Greetings from a booze book nerd.
I’ve read a plethora of books involving American booze history. Today, I’m presenting “Burgoo, Barbecue, & Bourbon: A Kentucky Culinary Trinity” by Albert W.A. Schmid. I reside in Owensboro, KY where the local tourism slogan is “Bourbon, Barbecue, and Bluegrass.” What’s not to love? It’s a triumvirate made in Heaven.
The background behind this book is that Schmid got access to a wealth of historical cookbooks from Kentucky and went through them with a fine-tooth comb to look for trends in Kentucky culinary treats over the years. While “bourbon” is likely one of the first words we think of when we think of Kentucky, for many, barbeque and burgoo are not too far behind. This book definitely leans toward being a cookbook every bit as much as Jim Beam’s profile leans toward tasting like peanuts. However, Schmid interweaves the history of the foods as it relates to Kentucky as he provides historical recipes. What we have here is a Kentucky culinary history and recipe book.
If you’re from Kentucky, you’ve no doubt tried burgoo a couple of times in your life. If you’re not from Kentucky or Illinois, you may never have even heard of burgoo. Burgoo is a stew with vegetables and various types of meat that is cooked low and slow. Burgoo is a staple of most BBQ restaurants in western Kentucky. Burgoo has its in origins in being a “clean out the pantry dish.” If your household had food that needed to go, but didn’t want to be wasted, you tossed it into a large kettle. Voila!
Historically, burgoo is made in very large batches intended to feed dozens to hundreds of people. The design to feed large crowds of people made it a popular food to serve to large political rallies in Kentucky. In fact, historic political rallies in Kentucky were often referred to as a “burgoo.” This book contains historic recipes for making large scale burgoo. As for today: burgoo doesn’t have to be made in massive quantities similar to most flagship bourbon expressions. If you’re interested in quantities of burgoo that would be considered small batch or single barrel, this book also provides recipes to feed your family and not half of the town.
Following the detailed history of burgoo, the bulk of the book provides historic recipes for BBQ sauce and cooking techniques that have significance to certain people and regions in Kentucky. Pork and beef are both included, but extra attention is given to mutton due to its special significance in Kentucky culinary history. Just as tasting well-aged Kentucky bourbon is like tasting a glimpse of history, so too is tasting these historic recipes. Perhaps we can look at these recipes as akin to dusties? Dusty bourbon brings different flavors and character as compared to modern bottles, thus dusty barbecue recipes do the same.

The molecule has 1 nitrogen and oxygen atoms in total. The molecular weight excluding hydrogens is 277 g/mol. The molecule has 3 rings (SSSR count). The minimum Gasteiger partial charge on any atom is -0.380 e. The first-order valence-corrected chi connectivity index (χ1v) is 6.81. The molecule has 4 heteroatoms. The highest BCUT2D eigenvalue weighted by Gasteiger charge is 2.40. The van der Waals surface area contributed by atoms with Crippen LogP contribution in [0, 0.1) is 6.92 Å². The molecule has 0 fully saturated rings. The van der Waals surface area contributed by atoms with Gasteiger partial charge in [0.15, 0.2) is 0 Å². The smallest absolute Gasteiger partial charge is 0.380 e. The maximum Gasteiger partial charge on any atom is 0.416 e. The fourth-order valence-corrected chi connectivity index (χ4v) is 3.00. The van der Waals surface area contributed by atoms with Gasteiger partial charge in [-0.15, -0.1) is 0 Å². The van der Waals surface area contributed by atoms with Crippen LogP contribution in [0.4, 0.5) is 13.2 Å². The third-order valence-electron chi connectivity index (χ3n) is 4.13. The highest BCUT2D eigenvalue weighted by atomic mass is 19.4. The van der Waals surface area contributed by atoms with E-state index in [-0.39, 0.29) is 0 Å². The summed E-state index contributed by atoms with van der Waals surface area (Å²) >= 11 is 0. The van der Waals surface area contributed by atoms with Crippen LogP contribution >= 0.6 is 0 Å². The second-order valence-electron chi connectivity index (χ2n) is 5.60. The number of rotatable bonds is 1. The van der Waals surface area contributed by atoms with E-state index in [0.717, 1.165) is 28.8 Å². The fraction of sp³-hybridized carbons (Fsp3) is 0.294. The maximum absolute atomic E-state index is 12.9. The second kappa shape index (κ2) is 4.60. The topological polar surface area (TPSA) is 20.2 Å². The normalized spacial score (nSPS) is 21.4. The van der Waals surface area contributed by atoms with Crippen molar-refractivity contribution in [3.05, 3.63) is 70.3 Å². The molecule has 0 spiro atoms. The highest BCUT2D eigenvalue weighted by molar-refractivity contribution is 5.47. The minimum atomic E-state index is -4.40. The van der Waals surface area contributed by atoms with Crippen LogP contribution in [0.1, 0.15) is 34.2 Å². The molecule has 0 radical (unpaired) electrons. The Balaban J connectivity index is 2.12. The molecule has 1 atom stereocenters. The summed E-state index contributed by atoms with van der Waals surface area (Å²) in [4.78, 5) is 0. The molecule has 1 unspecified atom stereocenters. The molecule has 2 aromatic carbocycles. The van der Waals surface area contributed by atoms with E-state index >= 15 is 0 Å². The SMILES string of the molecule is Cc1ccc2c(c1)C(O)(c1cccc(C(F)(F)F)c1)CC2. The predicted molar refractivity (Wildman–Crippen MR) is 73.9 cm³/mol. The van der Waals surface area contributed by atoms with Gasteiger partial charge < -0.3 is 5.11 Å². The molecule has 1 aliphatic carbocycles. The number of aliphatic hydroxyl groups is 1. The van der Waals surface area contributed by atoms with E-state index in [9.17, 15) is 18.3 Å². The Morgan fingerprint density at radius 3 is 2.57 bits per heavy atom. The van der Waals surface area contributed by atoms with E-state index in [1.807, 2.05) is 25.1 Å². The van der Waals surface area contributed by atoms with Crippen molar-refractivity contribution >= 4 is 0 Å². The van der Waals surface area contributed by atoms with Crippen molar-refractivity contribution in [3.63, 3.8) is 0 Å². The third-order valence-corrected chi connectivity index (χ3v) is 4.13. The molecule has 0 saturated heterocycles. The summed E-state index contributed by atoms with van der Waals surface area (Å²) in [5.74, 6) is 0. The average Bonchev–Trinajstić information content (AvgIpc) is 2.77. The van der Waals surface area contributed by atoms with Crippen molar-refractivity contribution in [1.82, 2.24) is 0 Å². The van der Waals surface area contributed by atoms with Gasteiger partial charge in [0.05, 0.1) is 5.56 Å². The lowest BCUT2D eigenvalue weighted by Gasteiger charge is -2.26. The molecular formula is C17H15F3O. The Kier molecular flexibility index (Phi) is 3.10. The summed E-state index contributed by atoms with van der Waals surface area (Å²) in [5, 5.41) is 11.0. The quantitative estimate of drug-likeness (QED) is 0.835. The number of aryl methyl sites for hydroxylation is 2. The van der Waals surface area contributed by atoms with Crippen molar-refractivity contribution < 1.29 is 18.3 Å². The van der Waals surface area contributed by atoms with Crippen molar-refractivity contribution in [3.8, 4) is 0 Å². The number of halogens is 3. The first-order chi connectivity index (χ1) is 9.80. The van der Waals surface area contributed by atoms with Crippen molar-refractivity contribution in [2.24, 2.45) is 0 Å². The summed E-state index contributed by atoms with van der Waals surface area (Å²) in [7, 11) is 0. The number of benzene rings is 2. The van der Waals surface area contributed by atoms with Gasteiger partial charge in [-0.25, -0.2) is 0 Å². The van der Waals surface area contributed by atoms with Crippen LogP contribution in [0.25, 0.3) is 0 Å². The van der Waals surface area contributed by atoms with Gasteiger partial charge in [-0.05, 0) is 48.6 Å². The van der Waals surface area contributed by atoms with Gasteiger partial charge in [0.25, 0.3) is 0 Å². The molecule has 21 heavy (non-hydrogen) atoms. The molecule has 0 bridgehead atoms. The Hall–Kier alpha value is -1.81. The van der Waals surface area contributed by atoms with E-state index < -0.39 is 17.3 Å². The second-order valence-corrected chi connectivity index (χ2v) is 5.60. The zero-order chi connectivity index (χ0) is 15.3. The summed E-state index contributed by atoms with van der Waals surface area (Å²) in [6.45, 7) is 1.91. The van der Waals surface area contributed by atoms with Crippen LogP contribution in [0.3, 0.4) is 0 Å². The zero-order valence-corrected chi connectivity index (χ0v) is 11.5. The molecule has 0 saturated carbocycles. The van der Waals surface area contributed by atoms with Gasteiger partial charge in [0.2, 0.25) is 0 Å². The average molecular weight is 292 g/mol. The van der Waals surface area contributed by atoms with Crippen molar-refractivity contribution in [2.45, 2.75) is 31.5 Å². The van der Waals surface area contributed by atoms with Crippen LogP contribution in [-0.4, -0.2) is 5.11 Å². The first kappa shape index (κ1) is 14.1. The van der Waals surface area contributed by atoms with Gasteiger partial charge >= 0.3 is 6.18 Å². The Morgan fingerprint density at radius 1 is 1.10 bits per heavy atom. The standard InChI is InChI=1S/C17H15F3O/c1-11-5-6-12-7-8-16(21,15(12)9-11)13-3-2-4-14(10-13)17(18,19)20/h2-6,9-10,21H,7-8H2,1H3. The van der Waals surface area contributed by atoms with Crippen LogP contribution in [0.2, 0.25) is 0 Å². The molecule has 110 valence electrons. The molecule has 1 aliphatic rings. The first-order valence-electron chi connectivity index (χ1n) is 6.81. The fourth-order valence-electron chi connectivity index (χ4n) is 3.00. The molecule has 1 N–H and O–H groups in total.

Several of the recipes in the book contain bourbon as an ingredient. However, Schmid notes that the large bulk of historic recipes he studied did not contain bourbon. While this may sound odd today when considering Kentucky cookbooks, Kentucky was still largely dry when the majority of these cookbooks were written. Seeing as how bourbon was not readily available in many counties (at least, legally), authors tended not to include recipes that used bourbon.
There are couple of recipes included in the book that might be of particular interest to modern bourbon lovers:
Booker Noe is quite the character in bourbon lore. Booker made noe secret about his love for beaten biscuits. This book provides a recipe for beaten biscuits so you, too, can taste something that Booker Noe loved so much.
Dixon Dedman is known for his whiskey blending acumen and The Beaumont Inn. This book includes the recipe for the corn muffins at The Beaumont Inn.